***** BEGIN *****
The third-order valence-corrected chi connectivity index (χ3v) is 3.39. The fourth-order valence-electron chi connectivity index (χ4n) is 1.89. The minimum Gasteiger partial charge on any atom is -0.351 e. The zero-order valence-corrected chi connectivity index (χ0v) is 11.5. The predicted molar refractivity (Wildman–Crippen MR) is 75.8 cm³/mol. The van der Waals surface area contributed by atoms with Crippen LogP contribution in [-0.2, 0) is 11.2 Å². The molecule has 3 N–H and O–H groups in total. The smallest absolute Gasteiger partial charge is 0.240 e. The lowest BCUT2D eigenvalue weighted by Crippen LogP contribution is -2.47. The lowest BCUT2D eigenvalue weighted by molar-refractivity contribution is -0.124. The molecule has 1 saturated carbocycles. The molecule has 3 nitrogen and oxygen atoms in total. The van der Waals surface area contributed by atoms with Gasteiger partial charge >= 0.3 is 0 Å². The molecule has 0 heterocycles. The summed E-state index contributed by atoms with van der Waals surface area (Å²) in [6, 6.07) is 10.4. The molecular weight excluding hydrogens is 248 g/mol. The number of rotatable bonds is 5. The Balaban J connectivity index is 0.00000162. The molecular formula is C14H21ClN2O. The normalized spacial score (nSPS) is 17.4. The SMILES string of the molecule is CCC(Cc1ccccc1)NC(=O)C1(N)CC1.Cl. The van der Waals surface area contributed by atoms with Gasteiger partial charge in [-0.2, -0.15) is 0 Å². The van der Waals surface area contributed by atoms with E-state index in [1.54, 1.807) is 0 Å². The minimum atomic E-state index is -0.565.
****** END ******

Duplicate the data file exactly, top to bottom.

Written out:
The third-order valence-corrected chi connectivity index (χ3v) is 3.39. The fourth-order valence-electron chi connectivity index (χ4n) is 1.89. The minimum Gasteiger partial charge on any atom is -0.351 e. The zero-order valence-corrected chi connectivity index (χ0v) is 11.5. The predicted molar refractivity (Wildman–Crippen MR) is 75.8 cm³/mol. The van der Waals surface area contributed by atoms with Crippen LogP contribution in [-0.2, 0) is 11.2 Å². The molecule has 3 N–H and O–H groups in total. The smallest absolute Gasteiger partial charge is 0.240 e. The lowest BCUT2D eigenvalue weighted by Crippen LogP contribution is -2.47. The lowest BCUT2D eigenvalue weighted by molar-refractivity contribution is -0.124. The molecule has 1 saturated carbocycles. The molecule has 3 nitrogen and oxygen atoms in total. The van der Waals surface area contributed by atoms with Gasteiger partial charge >= 0.3 is 0 Å². The molecule has 0 heterocycles. The summed E-state index contributed by atoms with van der Waals surface area (Å²) in [6, 6.07) is 10.4. The molecular weight excluding hydrogens is 248 g/mol. The number of rotatable bonds is 5. The Balaban J connectivity index is 0.00000162. The molecular formula is C14H21ClN2O. The normalized spacial score (nSPS) is 17.4. The SMILES string of the molecule is CCC(Cc1ccccc1)NC(=O)C1(N)CC1.Cl. The van der Waals surface area contributed by atoms with Gasteiger partial charge in [-0.2, -0.15) is 0 Å². The van der Waals surface area contributed by atoms with E-state index in [1.54, 1.807) is 0 Å². The minimum atomic E-state index is -0.565.